113. 113.

    See ECtHR, Mamatlulov and Askarov v. Turkey, supra note 6, para 125.

  114. 114.

    See, for instance, Mostafa and others v. Turkey, supra note 25, paras 31–44, where the Court ultimately declared inadmissible as manifestly ill-founded the complaint under Article 3 ECHR, but it found a violation of Article 34 ECHR due to non-compliance with interim measures.

  115. 115.

    See, for instance, Aoulmi v. France, supra note 20, paras 101–112, where the Court ultimately found no violation of Article 3 ECHR, but it found a violation of Article 34 ECHR due to non-compliance with interim measures.

  116. 116.

    See Olaechea Cahuas v. Spain, supra note 25, paras 75–83. On this important development see, among others, Haeck et al. 2008, p. 41 et seq.; Harby 2010, p. 73 et seq.

  117. 117.

    See, for instance, D.B. v. Turkey, supra note 59, paras 65–67, and Shtukaturov v. Russia, supra note 60, paras 135–149, where the Court found a breach of Article 34 ECHR due to the authorities’ failure or delay in allowing the applicants to meet their lawyers notwithstanding this had not prevented them to effectively pursue their case before the Court and to provide all the necessary elements for the examination of their complaints; Mannai v. Italy, Application No. 9961/10, Judgment of 27 March 2012, paras 49–57, where the Court found a breach of Article 34 ECHR due to the authorities’ failure to stop the applicant’s expulsion to Tunisia notwithstanding “le requérant est actuellement libre de ses mouvement et a pu garder les contacts avec son avocat”.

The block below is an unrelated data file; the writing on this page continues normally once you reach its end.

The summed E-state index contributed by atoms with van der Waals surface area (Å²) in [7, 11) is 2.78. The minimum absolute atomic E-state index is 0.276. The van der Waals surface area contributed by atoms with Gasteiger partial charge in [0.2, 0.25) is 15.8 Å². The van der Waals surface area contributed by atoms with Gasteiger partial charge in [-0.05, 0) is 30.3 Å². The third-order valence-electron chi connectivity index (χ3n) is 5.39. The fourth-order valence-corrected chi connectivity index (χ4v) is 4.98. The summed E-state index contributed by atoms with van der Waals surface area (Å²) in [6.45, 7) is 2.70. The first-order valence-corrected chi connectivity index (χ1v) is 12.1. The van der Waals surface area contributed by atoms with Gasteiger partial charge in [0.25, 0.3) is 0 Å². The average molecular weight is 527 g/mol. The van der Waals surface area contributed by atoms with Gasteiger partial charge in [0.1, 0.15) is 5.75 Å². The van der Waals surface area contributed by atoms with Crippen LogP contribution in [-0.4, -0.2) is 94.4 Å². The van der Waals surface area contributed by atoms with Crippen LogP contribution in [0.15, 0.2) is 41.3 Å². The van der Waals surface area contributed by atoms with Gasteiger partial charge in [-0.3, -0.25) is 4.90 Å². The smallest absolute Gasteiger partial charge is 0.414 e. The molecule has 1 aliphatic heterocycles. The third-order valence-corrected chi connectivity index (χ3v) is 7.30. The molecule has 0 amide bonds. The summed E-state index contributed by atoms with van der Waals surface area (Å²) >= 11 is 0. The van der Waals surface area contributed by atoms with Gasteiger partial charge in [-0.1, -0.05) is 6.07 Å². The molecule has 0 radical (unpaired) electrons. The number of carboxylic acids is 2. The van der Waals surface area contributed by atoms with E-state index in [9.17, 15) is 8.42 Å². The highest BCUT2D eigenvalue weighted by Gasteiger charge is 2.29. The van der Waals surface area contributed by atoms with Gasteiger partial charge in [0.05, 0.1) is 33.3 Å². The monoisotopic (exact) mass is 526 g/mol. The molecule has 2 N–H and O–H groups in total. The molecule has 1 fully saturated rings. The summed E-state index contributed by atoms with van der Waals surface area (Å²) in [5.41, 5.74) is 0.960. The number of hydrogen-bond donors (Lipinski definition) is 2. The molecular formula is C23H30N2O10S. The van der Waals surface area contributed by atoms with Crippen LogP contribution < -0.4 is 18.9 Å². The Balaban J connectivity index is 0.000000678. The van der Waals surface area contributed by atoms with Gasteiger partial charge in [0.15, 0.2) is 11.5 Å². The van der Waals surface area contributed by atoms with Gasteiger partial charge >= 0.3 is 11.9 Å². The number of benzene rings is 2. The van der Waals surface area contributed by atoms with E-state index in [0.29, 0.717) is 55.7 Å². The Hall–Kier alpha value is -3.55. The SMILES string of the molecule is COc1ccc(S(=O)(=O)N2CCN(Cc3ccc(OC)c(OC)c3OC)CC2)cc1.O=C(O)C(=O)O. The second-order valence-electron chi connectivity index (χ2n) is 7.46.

118. 118.

    See, for instance, Salakhov and Islayamova v. Ukraine, supra note 35, paras 216–224, concerning a three-day delay in the applicant’s transfer to an hospital for treatment, where the Court held “[w]hether or not the three-day delay in fact caused the damage which the interim measure was designed to prevent, is irrelevant for the Court’s assessment”.

  119. 119.